What other integers are conservative?

[edit, sorry if it looked funny for me, but this seems trivial, for any prime p, see Wilson's theorem, product of all numbers smaller than p is -1 (mod p), therefore, letting apart p-1, which is -1 (mod p), you have the product of all the other is 1 (mod p), therefore f(11)=9, f(19)=17, etc. f(p)=p-2. Indeed 1*2*3*4*5*6*7*8*9=9!=362880=1 mod (11). Then, for f(n) even, the negatives (mod n) are always a solution (in your example, 7=-4 mod 11, and 8=-3 mod 11) because signs compensate, so 3*4=(-3)*(-4)=7*8 (mod 11)]
and any n-powersmooth number has a maximum of n-1 for the length.

Last fiddled with by science_man_88 on 2017-02-13 at 12:46
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Old 2017-02-13, 14:24   #4
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sorry double posting: it can be brought down to a prime power situation, with n= p1^k * p2^j for example we get that we can limit it to numbers less than the greatest power needed to sum to the exponents ex.


18=2*3^2 and the value must stay under 9
27=3^3 but the value must still stay under 9 because 3=2+1 so 3^2*3^1 =3^3 and hence anything at or above 9 falls to the 0 product rule.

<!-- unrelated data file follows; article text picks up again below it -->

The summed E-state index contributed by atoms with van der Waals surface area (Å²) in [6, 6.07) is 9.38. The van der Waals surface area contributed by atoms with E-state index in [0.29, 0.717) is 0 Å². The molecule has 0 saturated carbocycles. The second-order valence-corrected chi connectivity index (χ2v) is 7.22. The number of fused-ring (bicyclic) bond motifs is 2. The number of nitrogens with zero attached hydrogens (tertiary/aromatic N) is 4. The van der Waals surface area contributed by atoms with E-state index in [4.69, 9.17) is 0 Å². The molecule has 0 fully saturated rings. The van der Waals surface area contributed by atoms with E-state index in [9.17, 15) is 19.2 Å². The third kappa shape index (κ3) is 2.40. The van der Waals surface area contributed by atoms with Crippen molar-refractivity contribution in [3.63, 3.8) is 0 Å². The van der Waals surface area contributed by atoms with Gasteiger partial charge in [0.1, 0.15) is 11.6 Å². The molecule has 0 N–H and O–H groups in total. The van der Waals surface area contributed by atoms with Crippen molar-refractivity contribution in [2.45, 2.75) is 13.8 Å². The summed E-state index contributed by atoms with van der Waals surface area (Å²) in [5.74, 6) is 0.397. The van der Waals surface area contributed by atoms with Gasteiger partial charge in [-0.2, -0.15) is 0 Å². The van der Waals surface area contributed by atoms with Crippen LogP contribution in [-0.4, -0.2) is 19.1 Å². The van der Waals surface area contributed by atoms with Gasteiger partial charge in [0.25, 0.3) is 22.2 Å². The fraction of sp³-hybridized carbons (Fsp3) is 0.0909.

81=3^4 and 6=3+2+1 so 3^1*3^2*3^3 >3^4 and is divisible by it so no length greater than 3^3-1 is possible to use as then the product contains all prime powers dividing into n

225=3^2 *5^2 but no length greater than 24 should work in theory because then you have all the prime powers that divide 225 in there.

Last fiddled with by science_man_88 on 2017-02-13 at 14:48
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Old 2017-02-13, 16:00   #5
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Quote:
Originally Posted by LaurV View Post
Ok, so the integers 3 and 7 are conservative. Not clear if republican or democrats....
What other integers are conservative?

[edit, sorry if it looked funny for me, but this seems trivial, for any prime p, see Wilson's theorem, product of all numbers smaller than p is -1 (mod p), therefore, letting apart p-1, which is -1 (mod p), you have the product of all the other is 1 (mod p), therefore f(11)=9, f(19)=17, etc. f(p)=p-2. Indeed 1*2*3*4*5*6*7*8*9=9!=362880=1 mod (11). Then, for f(n) even, the negatives (mod n) are always a solution (in your example, 7=-4 mod 11, and 8=-3 mod 11) because signs compensate, so 3*4=(-3)*(-4)=7*8 (mod 11)]
For prime p, f(p) = p-2 if and only if there are 1, 2, 3,... p-1, AND p consecutive integers such that the product is 1 (mod p).
For instance,

f(11) would be 9 if there were 1, 2, 3, 4, 5, 6, 7, 8, AND 9 consecutive integers such that

k = 1 (mod 11)